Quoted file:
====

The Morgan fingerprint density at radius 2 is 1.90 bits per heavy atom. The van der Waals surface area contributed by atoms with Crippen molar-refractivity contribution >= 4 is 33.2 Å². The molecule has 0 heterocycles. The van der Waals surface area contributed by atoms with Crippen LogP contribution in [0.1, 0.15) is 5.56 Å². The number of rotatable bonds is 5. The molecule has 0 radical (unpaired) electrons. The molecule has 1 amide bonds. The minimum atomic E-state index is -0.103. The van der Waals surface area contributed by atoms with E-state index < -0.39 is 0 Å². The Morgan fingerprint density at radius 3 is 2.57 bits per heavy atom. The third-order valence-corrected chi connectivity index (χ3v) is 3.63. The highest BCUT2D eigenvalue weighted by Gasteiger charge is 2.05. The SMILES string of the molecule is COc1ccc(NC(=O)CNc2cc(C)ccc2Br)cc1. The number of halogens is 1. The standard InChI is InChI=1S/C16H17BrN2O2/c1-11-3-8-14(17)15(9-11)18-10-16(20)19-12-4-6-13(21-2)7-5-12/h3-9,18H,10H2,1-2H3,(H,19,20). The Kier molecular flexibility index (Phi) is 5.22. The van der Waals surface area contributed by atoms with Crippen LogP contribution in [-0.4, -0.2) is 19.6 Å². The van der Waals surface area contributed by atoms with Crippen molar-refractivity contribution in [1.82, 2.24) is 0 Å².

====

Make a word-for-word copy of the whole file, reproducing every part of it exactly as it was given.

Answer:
The Morgan fingerprint density at radius 2 is 1.90 bits per heavy atom. The van der Waals surface area contributed by atoms with Crippen molar-refractivity contribution >= 4 is 33.2 Å². The molecule has 0 heterocycles. The van der Waals surface area contributed by atoms with Crippen LogP contribution in [0.1, 0.15) is 5.56 Å². The number of rotatable bonds is 5. The molecule has 0 radical (unpaired) electrons. The molecule has 1 amide bonds. The minimum atomic E-state index is -0.103. The van der Waals surface area contributed by atoms with E-state index < -0.39 is 0 Å². The Morgan fingerprint density at radius 3 is 2.57 bits per heavy atom. The third-order valence-corrected chi connectivity index (χ3v) is 3.63. The highest BCUT2D eigenvalue weighted by Gasteiger charge is 2.05. The SMILES string of the molecule is COc1ccc(NC(=O)CNc2cc(C)ccc2Br)cc1. The number of halogens is 1. The standard InChI is InChI=1S/C16H17BrN2O2/c1-11-3-8-14(17)15(9-11)18-10-16(20)19-12-4-6-13(21-2)7-5-12/h3-9,18H,10H2,1-2H3,(H,19,20). The Kier molecular flexibility index (Phi) is 5.22. The van der Waals surface area contributed by atoms with Crippen LogP contribution in [-0.4, -0.2) is 19.6 Å². The van der Waals surface area contributed by atoms with Crippen molar-refractivity contribution in [1.82, 2.24) is 0 Å².